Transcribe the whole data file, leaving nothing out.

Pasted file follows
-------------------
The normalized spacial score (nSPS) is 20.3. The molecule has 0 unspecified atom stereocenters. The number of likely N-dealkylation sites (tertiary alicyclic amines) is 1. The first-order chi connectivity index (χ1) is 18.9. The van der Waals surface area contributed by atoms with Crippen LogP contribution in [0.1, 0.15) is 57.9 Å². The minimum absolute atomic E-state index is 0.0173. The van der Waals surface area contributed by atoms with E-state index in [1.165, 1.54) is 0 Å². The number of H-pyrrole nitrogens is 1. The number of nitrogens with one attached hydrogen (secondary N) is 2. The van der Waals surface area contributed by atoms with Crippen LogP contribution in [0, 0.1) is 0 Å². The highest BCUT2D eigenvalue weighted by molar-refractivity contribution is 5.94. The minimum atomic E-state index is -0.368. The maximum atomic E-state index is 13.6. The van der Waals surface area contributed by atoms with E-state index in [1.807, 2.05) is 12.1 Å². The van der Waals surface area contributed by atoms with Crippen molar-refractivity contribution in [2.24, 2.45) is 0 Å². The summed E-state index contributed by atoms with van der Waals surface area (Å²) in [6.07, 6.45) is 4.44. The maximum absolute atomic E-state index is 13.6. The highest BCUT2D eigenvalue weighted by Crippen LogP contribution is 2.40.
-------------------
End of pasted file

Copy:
The normalized spacial score (nSPS) is 20.3. The molecule has 0 unspecified atom stereocenters. The number of likely N-dealkylation sites (tertiary alicyclic amines) is 1. The first-order chi connectivity index (χ1) is 18.9. The van der Waals surface area contributed by atoms with Crippen LogP contribution in [0.1, 0.15) is 57.9 Å². The minimum absolute atomic E-state index is 0.0173. The van der Waals surface area contributed by atoms with E-state index in [1.165, 1.54) is 0 Å². The number of H-pyrrole nitrogens is 1. The number of nitrogens with one attached hydrogen (secondary N) is 2. The van der Waals surface area contributed by atoms with Crippen LogP contribution in [0, 0.1) is 0 Å². The highest BCUT2D eigenvalue weighted by molar-refractivity contribution is 5.94. The minimum atomic E-state index is -0.368. The maximum atomic E-state index is 13.6. The van der Waals surface area contributed by atoms with E-state index in [1.807, 2.05) is 12.1 Å². The van der Waals surface area contributed by atoms with Crippen molar-refractivity contribution in [2.24, 2.45) is 0 Å². The summed E-state index contributed by atoms with van der Waals surface area (Å²) in [6.07, 6.45) is 4.44. The maximum absolute atomic E-state index is 13.6. The highest BCUT2D eigenvalue weighted by Crippen LogP contribution is 2.40.